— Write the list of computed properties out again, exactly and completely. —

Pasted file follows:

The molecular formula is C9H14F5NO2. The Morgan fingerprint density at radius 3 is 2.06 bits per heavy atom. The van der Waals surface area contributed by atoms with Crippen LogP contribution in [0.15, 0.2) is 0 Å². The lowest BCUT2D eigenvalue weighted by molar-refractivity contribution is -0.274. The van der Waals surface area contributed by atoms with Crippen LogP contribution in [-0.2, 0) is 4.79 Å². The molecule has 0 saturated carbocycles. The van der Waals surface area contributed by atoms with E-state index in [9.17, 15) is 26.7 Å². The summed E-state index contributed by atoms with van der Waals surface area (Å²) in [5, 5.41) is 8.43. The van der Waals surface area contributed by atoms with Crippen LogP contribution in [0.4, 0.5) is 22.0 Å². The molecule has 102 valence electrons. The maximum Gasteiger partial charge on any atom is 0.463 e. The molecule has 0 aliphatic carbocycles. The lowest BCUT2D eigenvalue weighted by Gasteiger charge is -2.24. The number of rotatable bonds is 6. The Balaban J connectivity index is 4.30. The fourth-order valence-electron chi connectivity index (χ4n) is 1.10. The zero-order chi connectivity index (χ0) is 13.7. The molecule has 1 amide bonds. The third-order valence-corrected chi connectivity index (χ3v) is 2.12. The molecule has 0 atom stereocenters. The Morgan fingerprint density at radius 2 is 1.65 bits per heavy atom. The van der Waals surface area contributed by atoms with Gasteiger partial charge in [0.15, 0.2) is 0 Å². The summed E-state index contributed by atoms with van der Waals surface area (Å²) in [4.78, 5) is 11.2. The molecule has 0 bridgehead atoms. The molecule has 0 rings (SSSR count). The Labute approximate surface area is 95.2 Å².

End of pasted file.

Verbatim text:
The molecular formula is C9H14F5NO2. The Morgan fingerprint density at radius 3 is 2.06 bits per heavy atom. The van der Waals surface area contributed by atoms with Crippen LogP contribution in [0.15, 0.2) is 0 Å². The lowest BCUT2D eigenvalue weighted by molar-refractivity contribution is -0.274. The van der Waals surface area contributed by atoms with Crippen LogP contribution in [-0.2, 0) is 4.79 Å². The molecule has 0 saturated carbocycles. The van der Waals surface area contributed by atoms with E-state index in [9.17, 15) is 26.7 Å². The summed E-state index contributed by atoms with van der Waals surface area (Å²) in [5, 5.41) is 8.43. The van der Waals surface area contributed by atoms with Crippen LogP contribution in [0.4, 0.5) is 22.0 Å². The molecule has 102 valence electrons. The maximum Gasteiger partial charge on any atom is 0.463 e. The molecule has 0 aliphatic carbocycles. The lowest BCUT2D eigenvalue weighted by Gasteiger charge is -2.24. The number of rotatable bonds is 6. The Balaban J connectivity index is 4.30. The fourth-order valence-electron chi connectivity index (χ4n) is 1.10. The zero-order chi connectivity index (χ0) is 13.7. The molecule has 1 amide bonds. The third-order valence-corrected chi connectivity index (χ3v) is 2.12. The molecule has 0 atom stereocenters. The Morgan fingerprint density at radius 2 is 1.65 bits per heavy atom. The van der Waals surface area contributed by atoms with Gasteiger partial charge in [0.15, 0.2) is 0 Å². The summed E-state index contributed by atoms with van der Waals surface area (Å²) in [4.78, 5) is 11.2. The molecule has 0 bridgehead atoms. The molecule has 0 rings (SSSR count). The Labute approximate surface area is 95.2 Å².